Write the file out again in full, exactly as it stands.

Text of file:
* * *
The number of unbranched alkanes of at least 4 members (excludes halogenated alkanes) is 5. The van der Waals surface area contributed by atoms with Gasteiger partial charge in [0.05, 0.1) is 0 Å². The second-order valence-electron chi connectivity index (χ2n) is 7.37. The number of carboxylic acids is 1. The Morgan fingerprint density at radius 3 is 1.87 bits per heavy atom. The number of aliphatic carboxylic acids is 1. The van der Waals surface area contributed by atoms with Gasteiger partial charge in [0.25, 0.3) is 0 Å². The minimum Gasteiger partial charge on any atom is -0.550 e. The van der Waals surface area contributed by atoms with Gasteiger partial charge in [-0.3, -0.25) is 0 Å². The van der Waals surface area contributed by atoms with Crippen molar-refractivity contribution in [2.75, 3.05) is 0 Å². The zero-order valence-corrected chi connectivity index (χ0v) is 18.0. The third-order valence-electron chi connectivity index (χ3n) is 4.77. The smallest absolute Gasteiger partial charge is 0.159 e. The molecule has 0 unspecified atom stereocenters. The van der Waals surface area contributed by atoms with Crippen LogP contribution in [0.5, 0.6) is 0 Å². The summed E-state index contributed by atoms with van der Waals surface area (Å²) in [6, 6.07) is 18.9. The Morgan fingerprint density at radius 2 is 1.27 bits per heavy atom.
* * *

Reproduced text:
The number of unbranched alkanes of at least 4 members (excludes halogenated alkanes) is 5. The van der Waals surface area contributed by atoms with Gasteiger partial charge in [0.05, 0.1) is 0 Å². The second-order valence-electron chi connectivity index (χ2n) is 7.37. The number of carboxylic acids is 1. The Morgan fingerprint density at radius 3 is 1.87 bits per heavy atom. The number of aliphatic carboxylic acids is 1. The van der Waals surface area contributed by atoms with Gasteiger partial charge in [0.25, 0.3) is 0 Å². The minimum Gasteiger partial charge on any atom is -0.550 e. The van der Waals surface area contributed by atoms with Gasteiger partial charge in [-0.3, -0.25) is 0 Å². The van der Waals surface area contributed by atoms with Crippen molar-refractivity contribution in [2.75, 3.05) is 0 Å². The zero-order valence-corrected chi connectivity index (χ0v) is 18.0. The third-order valence-electron chi connectivity index (χ3n) is 4.77. The smallest absolute Gasteiger partial charge is 0.159 e. The molecule has 0 unspecified atom stereocenters. The van der Waals surface area contributed by atoms with Crippen LogP contribution in [0.5, 0.6) is 0 Å². The summed E-state index contributed by atoms with van der Waals surface area (Å²) in [6, 6.07) is 18.9. The Morgan fingerprint density at radius 2 is 1.27 bits per heavy atom.